The argument for gender quotas – made by women’s rights activists across the globe has come about in response to women’s continued collective marginalization from political power. According to data from the Inter-Parliamentary Union (2005), the global average for women’s parliamentary representation is 18 percent, with high rates in the Nordic countries, Rwanda, and Argentina, and low rates in the Arab region and Iran.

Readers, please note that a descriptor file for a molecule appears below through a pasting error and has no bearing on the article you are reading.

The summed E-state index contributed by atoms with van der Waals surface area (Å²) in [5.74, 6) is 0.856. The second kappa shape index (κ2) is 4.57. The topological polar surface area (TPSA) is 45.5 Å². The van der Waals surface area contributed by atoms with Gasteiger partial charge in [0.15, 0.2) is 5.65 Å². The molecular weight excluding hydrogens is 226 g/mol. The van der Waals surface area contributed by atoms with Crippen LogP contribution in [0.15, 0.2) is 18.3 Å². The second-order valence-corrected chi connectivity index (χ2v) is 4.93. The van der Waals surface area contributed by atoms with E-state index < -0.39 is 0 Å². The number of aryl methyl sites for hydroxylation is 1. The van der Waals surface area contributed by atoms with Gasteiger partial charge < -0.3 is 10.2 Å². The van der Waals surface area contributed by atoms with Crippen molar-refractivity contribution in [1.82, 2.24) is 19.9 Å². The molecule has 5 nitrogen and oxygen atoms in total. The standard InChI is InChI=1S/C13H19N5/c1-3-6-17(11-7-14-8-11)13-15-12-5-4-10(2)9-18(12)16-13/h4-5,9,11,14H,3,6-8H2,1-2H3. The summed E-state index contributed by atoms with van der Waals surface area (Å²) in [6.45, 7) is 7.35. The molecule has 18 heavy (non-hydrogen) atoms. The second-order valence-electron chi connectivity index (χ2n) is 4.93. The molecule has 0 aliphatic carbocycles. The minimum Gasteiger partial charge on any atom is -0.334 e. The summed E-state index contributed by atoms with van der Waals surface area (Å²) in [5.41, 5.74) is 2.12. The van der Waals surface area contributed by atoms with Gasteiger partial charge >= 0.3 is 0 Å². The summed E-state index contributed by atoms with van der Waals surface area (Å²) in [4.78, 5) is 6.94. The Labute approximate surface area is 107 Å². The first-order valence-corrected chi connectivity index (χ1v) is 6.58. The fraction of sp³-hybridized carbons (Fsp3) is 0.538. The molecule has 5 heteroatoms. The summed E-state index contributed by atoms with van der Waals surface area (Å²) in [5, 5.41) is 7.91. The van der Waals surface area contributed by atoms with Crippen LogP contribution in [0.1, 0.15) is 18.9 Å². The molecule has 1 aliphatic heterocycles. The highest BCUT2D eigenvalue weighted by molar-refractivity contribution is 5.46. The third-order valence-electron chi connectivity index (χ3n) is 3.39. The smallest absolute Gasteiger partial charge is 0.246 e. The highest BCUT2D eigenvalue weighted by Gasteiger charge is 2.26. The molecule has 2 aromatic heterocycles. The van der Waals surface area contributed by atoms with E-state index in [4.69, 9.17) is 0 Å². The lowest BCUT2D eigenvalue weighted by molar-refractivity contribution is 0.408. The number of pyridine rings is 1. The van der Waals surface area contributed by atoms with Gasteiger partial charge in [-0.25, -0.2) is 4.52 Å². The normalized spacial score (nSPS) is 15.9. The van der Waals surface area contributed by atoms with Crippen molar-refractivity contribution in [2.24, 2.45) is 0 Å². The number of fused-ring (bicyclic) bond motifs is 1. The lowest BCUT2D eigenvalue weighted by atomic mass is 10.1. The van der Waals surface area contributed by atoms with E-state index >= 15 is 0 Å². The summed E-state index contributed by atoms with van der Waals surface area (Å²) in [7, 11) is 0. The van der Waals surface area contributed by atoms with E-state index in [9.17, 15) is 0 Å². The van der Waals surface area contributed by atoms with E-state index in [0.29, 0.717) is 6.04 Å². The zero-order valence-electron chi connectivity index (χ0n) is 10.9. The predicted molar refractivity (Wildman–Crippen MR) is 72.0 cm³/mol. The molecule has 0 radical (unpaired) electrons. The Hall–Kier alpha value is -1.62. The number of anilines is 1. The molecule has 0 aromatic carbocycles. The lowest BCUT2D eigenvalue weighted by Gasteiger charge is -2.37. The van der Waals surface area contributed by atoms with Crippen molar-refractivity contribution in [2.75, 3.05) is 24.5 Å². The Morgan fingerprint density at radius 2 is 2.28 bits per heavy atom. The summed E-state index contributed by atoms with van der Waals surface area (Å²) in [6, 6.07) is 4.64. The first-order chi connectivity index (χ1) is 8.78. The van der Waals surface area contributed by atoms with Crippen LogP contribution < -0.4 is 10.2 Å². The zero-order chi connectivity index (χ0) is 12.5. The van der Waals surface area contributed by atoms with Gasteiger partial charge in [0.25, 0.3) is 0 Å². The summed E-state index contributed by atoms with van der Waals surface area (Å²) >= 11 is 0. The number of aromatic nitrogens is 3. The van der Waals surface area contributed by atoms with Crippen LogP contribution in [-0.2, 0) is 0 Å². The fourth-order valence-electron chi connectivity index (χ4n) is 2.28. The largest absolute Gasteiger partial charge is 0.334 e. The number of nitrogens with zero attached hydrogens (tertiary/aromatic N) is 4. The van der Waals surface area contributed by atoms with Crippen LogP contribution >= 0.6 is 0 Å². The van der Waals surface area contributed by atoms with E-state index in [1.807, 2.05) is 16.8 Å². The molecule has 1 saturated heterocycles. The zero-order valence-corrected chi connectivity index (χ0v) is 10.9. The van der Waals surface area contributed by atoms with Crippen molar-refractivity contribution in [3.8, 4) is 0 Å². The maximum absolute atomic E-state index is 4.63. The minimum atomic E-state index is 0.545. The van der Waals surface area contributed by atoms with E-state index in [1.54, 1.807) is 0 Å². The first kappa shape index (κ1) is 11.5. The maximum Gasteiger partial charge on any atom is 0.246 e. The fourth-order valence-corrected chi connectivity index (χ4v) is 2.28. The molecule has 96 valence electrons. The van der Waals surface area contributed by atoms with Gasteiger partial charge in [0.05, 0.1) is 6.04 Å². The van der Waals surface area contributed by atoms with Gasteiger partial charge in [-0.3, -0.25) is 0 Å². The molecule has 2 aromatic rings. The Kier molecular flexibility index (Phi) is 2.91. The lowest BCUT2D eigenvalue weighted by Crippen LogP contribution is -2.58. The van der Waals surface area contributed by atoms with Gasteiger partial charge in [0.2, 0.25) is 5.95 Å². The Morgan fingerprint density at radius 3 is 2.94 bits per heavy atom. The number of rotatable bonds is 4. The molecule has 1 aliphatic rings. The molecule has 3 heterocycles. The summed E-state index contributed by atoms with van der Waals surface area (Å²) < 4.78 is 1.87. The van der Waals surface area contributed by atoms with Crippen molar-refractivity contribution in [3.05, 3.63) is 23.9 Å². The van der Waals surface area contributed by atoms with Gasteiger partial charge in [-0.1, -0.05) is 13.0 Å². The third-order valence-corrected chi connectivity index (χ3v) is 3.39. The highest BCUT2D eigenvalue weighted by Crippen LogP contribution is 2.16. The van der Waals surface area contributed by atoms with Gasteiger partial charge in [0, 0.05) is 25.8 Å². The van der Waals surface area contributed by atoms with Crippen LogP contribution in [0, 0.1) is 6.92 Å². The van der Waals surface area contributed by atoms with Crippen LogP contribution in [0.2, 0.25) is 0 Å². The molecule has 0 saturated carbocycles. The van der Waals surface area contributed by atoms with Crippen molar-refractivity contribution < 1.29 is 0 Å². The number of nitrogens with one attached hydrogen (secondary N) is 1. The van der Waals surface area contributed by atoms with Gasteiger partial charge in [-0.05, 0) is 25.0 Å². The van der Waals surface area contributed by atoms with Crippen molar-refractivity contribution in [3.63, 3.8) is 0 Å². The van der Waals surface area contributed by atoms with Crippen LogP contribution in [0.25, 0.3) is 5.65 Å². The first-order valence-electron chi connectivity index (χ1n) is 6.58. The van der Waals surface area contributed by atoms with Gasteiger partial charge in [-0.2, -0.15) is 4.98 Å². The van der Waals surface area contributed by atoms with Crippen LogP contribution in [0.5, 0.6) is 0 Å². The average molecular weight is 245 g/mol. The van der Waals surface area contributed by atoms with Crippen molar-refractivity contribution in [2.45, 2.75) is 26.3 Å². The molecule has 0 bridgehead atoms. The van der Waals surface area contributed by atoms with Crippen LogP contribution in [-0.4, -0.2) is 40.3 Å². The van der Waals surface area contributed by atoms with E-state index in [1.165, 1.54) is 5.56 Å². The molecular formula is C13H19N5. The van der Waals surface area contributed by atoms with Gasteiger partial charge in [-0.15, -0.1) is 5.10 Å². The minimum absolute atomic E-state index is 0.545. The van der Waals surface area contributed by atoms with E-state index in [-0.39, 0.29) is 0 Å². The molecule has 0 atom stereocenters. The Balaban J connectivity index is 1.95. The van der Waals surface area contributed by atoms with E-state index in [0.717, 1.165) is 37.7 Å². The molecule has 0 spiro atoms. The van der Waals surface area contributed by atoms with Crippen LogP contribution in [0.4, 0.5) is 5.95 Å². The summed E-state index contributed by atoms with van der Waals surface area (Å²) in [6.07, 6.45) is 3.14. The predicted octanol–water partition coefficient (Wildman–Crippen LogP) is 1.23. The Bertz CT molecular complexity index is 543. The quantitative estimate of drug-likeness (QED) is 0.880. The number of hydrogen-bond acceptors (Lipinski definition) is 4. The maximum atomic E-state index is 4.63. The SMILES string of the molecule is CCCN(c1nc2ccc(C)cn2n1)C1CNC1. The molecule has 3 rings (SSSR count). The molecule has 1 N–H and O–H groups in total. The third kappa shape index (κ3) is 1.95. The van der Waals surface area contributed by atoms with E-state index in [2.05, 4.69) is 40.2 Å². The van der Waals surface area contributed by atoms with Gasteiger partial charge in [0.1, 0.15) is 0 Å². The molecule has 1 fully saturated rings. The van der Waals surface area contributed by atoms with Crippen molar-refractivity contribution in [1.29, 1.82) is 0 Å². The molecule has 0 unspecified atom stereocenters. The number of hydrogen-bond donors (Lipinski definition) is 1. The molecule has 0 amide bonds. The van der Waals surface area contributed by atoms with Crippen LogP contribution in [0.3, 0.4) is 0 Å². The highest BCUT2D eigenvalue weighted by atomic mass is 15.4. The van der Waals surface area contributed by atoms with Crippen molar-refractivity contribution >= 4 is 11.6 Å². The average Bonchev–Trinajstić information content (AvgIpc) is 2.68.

In the vast majority of countries, political power – legislative, juridicial, and executive rests in the hands of men. In recent decades, therefore, the worldwide growth of a population of educated, employed, mobile, and politically aware women, combined with the diffusion of the UN-sponsored global women’s rights agenda, has increased calls for women’s political participation and representation. One of the mechanisms to realize this objective is the gender quota. Feminist groups around the world favor the implementation of the gender quota – which may come in the form of a constitutional quota, an electoral quota, or a political party quota – but it remains both controversial and elusive, especially in the Middle East.
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